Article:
MID CENTURY MODERN: IN FOCUS - Mad About Mid Century Modern


Mid Century Modern Kaufman House Richard Neutra


Botello Buffet Sideboard

The term Mid Century Modern was coined in 1984 when Cara Greenberg published her book Mid Century Modern: Furniture of the 1950s. But its usage since then incorporates a much wider sphere and timespan. It can include architecture, interior design, product and graphic design, and urban developments. It rose out of the Modern movement and takes much of it’s design cues from Scandinavian designers such as Arne JacobsenAlvar Aalto and Sigurd Lewerentz and also from the European work of Le Corbusier and Mies van de Rohe. Mid Century Modern was primarily an American movement that added more decorative accents to the purity of the “function over form” ethos. So while it is often still minimalistic it is not afraid to add a touch of frivolity to the design – probably because America was coming out of the Great Depression, doing very well financially from the war, looking forward to the future and ready for bright colours and some fun. Hence MCM style has more of a retro and sometimes kitsch appeal, whether it be a sunburst mirror or an organic curve that gives a “Flintstones” vibe to a piece of furniture or a piece of graphic design. And one must never forget that it is heavily intertwined with the Jet Age, the Space Age and the Atomic Age. Anything that makes you think of a UFO or Thunderbirds has its roots in Mid Century Modern design.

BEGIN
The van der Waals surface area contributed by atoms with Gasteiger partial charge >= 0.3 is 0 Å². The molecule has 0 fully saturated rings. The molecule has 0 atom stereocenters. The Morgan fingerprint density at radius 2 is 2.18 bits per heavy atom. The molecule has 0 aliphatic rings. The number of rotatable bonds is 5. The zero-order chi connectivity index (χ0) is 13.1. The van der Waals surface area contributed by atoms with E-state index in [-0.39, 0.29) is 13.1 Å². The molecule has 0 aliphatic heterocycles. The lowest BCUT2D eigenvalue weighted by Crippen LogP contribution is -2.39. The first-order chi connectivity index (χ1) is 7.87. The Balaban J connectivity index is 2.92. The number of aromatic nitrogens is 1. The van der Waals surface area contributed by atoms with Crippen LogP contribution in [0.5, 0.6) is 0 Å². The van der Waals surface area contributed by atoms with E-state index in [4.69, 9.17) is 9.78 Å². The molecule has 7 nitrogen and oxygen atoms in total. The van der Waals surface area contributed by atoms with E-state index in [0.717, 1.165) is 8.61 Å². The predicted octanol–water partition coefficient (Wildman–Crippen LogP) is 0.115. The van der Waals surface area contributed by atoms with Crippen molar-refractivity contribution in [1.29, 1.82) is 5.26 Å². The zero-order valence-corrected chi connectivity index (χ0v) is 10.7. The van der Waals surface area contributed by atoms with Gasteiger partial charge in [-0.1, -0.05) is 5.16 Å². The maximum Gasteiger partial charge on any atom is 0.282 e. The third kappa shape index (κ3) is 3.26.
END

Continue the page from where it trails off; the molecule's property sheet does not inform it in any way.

In order to look at all the different architectural styles covered by Mid Century Modern it’s worth starting with the world’s mecca for MCM buildings…


If one thinks of Mid Century Modern architecture the first place that springs to mind (pardon the pun!) is Palm Springs, California. It simply looks so right there. A house that juts out across boulders into the desert cries out for MCM styling.

So let’s begin with my favourite house ever built. The Kauffman House, built in 1946 and designed by Richard Neutra, it was the forerunner for all MCM design.

Kauffman House, by Richard Neutra in Palm Springs

Palm Springs became a popular getaway for the Hollywood elite as early as the 1930s when the marvellous Racquet Club opened it’s doors. The second world war put a bit of a dampener on the Palm Springs development but in the postwar years the rich and glamorous poured in, transforming the desert town into a winter playground. The minimalist Desert Modern style merged with the burgeoning Tiki trend (which was so redolent of having good times on vacation) and took inspiration from the Space Age too. That is what gives Palm Springs its delightfully kitschy appeal.